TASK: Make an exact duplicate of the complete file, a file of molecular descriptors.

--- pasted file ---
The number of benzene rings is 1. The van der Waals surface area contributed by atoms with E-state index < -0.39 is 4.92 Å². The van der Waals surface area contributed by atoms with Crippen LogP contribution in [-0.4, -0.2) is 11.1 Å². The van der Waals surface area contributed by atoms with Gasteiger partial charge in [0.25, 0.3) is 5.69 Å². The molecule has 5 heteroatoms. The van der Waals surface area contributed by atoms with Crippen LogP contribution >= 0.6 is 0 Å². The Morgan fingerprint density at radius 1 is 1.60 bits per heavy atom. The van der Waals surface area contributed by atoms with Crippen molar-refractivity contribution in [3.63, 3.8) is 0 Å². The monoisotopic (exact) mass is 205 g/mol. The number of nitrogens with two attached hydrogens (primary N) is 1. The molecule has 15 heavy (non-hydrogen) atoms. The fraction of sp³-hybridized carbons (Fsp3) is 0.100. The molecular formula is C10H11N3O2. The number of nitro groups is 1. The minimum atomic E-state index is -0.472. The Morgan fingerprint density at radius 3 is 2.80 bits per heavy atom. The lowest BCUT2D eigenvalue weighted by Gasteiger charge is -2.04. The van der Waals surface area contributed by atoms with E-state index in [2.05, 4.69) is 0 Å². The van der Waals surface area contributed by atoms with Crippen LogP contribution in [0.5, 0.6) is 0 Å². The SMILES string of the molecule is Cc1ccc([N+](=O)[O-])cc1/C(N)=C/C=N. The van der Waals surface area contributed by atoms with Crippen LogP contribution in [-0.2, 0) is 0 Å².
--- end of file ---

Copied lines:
The number of benzene rings is 1. The van der Waals surface area contributed by atoms with E-state index < -0.39 is 4.92 Å². The van der Waals surface area contributed by atoms with Crippen LogP contribution in [-0.4, -0.2) is 11.1 Å². The van der Waals surface area contributed by atoms with Gasteiger partial charge in [0.25, 0.3) is 5.69 Å². The molecule has 5 heteroatoms. The van der Waals surface area contributed by atoms with Crippen LogP contribution >= 0.6 is 0 Å². The Morgan fingerprint density at radius 1 is 1.60 bits per heavy atom. The van der Waals surface area contributed by atoms with Crippen molar-refractivity contribution in [3.63, 3.8) is 0 Å². The monoisotopic (exact) mass is 205 g/mol. The number of nitrogens with two attached hydrogens (primary N) is 1. The molecule has 15 heavy (non-hydrogen) atoms. The fraction of sp³-hybridized carbons (Fsp3) is 0.100. The molecular formula is C10H11N3O2. The number of nitro groups is 1. The minimum atomic E-state index is -0.472. The Morgan fingerprint density at radius 3 is 2.80 bits per heavy atom. The lowest BCUT2D eigenvalue weighted by Gasteiger charge is -2.04. The van der Waals surface area contributed by atoms with E-state index in [2.05, 4.69) is 0 Å². The van der Waals surface area contributed by atoms with Crippen LogP contribution in [0.5, 0.6) is 0 Å². The SMILES string of the molecule is Cc1ccc([N+](=O)[O-])cc1/C(N)=C/C=N. The van der Waals surface area contributed by atoms with Crippen LogP contribution in [-0.2, 0) is 0 Å².